Is Cornstarch Bad for You? Nutrition and Health Effects

Cornstarch is a popular ingredient used to thicken soups, stews, sauces, and desserts.

It can also be used in a variety of other recipes and help hold together fruit-based pie fillings, soften certain baked goods, and add a crisp coating to veggies, meats, and crusts.

However, despite the versatility of this common kitchen staple, many people wonder whether it’s good for you.

This article looks at the nutrition facts and health effects of cornstarch to determine whether you should include it in your diet.

Cornstarch is high in calories and carbs, but it lacks important nutrients like protein, fiber, vitamins, and minerals.

One cup (128 grams) of cornstarch contains the following nutrients (1):

  • Calories: 488
  • Protein: 0.5 grams
  • Carbs: 117 grams
  • Fiber: 1 gram
  • Copper: 7% of the Daily Value (DV)
  • Selenium: 7% of the DV
  • Iron: 3% of the DV
  • Manganese: 3% of the DV

Keep in mind that amount is much greater than what most people consume in a single serving.

For example, if you’re using cornstarch to thicken soups and sauces, you may only use 1–2 tablespoons (8–16 grams) of cornstarch at a time, which is unlikely to contribute any significant nutrients to your diet apart from calories and carbohydrates.


Cornstarch is high in calories and carbs but low in other important nutrients, including protein, fiber, vitamins, and minerals.

Cornstarch may be associated with several negative side effects.

May increase blood sugar levels

Cornstarch is rich in carbs and has a high glycemic index, which is a measure of how much a specific food affects your blood sugar levels (1, 2, 3).

It’s also low in fiber, an important nutrient that slows the absorption of sugar into your bloodstream (1, 4).

For this reason, cornstarch is digested very quickly in your body, which may lead to spikes in your blood sugar levels (4).

Therefore, cornstarch may not be a great addition to your diet if you have type 2 diabetes or are hoping to better manage your blood sugar levels.

May harm heart health

Cornstarch is considered a refined carb, meaning that it has undergone extensive processing and been stripped of its nutrients.

Studies show that regularly consuming foods rich in refined carbs, such as cornstarch, may negatively affect heart health.

According to one analysis, diets rich in refined carbs and foods with a high glycemic index may be linked to a greater risk of coronary heart disease, obesity, type 2 diabetes, and high blood pressure (5).

Another study in 2,941 people found that following a diet with a high glycemic index was associated with increased triglyceride and insulin levels, along with lower levels of HDL (good) cholesterol — all of which are risk factors for heart disease (6).

However, further research on the specific effects of cornstarch on heart health is needed.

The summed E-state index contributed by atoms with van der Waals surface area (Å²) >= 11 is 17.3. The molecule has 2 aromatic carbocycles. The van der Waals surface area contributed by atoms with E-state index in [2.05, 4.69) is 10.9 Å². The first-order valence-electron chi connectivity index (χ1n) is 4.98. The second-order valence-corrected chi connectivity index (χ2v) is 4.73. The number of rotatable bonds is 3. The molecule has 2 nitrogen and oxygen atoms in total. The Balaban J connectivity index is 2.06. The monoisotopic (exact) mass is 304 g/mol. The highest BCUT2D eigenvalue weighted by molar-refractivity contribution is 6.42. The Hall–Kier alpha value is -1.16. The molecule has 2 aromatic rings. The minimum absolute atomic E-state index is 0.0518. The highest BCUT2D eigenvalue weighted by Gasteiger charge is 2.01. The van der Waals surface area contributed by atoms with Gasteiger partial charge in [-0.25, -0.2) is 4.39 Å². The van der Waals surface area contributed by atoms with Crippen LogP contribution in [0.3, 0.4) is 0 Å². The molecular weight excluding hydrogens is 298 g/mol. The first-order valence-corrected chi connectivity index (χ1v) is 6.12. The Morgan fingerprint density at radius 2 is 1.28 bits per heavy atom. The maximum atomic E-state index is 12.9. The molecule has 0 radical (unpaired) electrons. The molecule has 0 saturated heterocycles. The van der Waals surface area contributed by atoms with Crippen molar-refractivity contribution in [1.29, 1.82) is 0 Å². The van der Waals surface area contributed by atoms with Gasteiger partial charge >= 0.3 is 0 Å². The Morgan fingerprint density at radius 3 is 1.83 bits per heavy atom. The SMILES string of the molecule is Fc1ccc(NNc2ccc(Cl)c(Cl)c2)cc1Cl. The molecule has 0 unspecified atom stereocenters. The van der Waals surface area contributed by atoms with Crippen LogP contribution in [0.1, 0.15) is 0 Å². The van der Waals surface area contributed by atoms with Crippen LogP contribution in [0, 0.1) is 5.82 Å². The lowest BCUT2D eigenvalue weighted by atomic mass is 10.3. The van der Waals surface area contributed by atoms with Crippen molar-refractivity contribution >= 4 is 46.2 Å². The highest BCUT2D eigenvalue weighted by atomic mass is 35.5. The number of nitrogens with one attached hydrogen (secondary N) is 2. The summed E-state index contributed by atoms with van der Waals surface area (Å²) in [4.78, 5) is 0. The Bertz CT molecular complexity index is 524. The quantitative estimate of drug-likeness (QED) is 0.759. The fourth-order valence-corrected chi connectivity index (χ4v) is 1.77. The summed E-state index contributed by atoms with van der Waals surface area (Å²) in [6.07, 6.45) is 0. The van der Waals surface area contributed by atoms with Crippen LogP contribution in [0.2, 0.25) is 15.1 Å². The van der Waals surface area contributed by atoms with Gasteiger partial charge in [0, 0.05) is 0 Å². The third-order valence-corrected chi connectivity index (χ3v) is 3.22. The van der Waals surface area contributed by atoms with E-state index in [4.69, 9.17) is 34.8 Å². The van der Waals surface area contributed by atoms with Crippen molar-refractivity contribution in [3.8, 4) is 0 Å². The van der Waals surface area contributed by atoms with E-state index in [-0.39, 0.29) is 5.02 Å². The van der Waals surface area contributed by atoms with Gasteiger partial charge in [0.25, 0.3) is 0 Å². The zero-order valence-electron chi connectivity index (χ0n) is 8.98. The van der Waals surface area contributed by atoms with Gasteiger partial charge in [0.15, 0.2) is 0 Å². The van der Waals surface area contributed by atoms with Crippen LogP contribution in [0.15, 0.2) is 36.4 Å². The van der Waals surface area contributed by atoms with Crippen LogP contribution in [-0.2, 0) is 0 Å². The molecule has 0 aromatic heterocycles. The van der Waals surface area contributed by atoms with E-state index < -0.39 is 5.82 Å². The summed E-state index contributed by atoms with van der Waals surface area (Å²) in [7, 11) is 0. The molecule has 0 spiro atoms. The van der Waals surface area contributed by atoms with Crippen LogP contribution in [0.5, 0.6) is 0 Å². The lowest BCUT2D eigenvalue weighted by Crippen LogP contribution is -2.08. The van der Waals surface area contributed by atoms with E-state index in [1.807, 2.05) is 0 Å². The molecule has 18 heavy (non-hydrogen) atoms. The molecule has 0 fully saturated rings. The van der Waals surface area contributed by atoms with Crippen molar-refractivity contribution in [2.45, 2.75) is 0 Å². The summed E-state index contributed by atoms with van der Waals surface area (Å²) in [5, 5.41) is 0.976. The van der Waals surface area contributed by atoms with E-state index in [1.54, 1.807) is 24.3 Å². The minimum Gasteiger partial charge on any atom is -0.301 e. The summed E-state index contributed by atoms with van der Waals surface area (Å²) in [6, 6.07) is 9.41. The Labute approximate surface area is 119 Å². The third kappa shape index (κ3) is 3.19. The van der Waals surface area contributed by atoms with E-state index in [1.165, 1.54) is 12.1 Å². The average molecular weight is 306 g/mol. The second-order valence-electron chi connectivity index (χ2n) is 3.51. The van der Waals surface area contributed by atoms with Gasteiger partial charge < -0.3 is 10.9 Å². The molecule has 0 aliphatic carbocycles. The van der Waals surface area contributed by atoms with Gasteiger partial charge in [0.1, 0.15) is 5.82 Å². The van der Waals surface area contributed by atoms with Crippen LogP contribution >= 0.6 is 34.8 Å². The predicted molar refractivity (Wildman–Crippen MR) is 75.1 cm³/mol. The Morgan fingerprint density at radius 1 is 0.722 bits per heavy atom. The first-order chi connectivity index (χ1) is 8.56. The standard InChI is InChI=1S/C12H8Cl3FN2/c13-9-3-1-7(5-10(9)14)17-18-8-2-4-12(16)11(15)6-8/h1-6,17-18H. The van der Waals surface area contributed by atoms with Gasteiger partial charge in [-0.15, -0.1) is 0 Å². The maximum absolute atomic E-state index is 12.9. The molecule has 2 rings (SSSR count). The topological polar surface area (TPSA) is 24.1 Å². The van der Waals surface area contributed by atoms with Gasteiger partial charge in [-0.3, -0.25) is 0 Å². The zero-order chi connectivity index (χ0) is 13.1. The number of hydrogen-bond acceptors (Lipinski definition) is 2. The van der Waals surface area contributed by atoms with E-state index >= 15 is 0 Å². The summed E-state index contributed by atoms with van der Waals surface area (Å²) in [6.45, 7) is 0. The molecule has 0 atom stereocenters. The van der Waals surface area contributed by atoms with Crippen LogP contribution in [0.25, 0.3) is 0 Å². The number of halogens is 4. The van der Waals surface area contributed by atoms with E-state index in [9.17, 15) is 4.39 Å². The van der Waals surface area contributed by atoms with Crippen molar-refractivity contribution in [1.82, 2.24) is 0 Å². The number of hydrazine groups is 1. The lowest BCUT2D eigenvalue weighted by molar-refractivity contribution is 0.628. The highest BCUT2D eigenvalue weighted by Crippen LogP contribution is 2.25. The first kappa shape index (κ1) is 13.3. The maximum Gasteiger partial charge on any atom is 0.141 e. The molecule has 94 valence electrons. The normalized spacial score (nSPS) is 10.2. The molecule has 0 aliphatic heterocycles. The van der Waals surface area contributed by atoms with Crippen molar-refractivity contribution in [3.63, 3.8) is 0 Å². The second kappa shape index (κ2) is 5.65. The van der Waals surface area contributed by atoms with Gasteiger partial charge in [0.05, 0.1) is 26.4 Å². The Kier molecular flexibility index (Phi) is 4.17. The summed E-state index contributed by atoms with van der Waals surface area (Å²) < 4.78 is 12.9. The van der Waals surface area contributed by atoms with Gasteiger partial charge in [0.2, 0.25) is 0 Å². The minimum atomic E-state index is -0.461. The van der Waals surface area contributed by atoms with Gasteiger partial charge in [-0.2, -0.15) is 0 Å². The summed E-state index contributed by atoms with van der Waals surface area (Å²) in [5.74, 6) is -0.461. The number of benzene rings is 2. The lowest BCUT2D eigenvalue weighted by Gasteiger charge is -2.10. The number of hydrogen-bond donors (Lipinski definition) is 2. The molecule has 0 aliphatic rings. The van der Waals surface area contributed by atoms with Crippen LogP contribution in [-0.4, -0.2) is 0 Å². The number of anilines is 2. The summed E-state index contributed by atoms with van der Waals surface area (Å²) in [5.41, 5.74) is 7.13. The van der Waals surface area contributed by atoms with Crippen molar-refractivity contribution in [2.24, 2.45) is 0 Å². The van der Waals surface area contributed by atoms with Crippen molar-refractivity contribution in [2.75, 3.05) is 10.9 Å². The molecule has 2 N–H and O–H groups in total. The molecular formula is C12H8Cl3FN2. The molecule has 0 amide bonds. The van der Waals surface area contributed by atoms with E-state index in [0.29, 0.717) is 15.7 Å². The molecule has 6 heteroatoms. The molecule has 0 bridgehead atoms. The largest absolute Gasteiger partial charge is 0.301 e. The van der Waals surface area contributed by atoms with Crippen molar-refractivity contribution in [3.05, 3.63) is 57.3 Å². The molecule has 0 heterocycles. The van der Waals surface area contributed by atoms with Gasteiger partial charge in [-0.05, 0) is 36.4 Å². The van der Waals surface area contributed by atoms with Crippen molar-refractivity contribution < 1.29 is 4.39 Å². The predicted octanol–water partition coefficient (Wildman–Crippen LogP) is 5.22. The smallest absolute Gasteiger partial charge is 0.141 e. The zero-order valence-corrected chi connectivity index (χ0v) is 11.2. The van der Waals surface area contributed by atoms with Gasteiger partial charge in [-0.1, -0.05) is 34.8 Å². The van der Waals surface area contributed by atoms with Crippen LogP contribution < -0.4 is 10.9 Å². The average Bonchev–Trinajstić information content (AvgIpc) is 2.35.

Lacks essential nutrients

Apart from calories and carbs, cornstarch brings little to the table in terms of nutrition.

Although large amounts of it provide small amounts of micronutrients like copper and selenium, most people only use 1–2 tablespoons (8–16 grams) at a time.

Therefore, it’s important to pair cornstarch with a variety of other nutrient-dense foods as part of a balanced diet to ensure that you’re meeting your nutritional needs.


Cornstarch is high in calories and carbs but low in essential nutrients. It may also increase blood sugar levels and harm heart health.

Although cornstarch may be associated with several downsides, it can be enjoyed in small amounts as part of a healthy, well-rounded diet.

If you have diabetes or are following a low carb diet, you may want to consider moderating your intake of cornstarch.

Ideally, stick to 1–2 tablespoons (8–16 grams) at a time and consider swapping in some other cornstarch substitutes, such as arrowroot, wheat flour, potato starch, and tapioca, whenever possible.

Additionally, while pure cornstarch is naturally gluten-free, be sure to select certified gluten-free varieties to avoid cross-contamination if you have celiac disease or a sensitivity to gluten.


Cornstarch can be enjoyed in moderation as part of a balanced diet. Stick to 1–2 tablespoons (8–16 grams) at a time and be sure to select varieties that are certified gluten-free if you have celiac disease or a sensitivity to gluten.

Cornstarch is a thickening agent often used to improve the texture of soups, sauces, marinades, and desserts.

Each serving is high in carbs and calories but low in important nutrients like vitamins, minerals, fiber, and protein.

Consuming high amounts regularly may increase your blood sugar levels and be associated with adverse effects on heart health.

However, it can fit into a healthy, well-rounded diet if used in moderation and enjoyed alongside a variety of other nutrient-dense foods.

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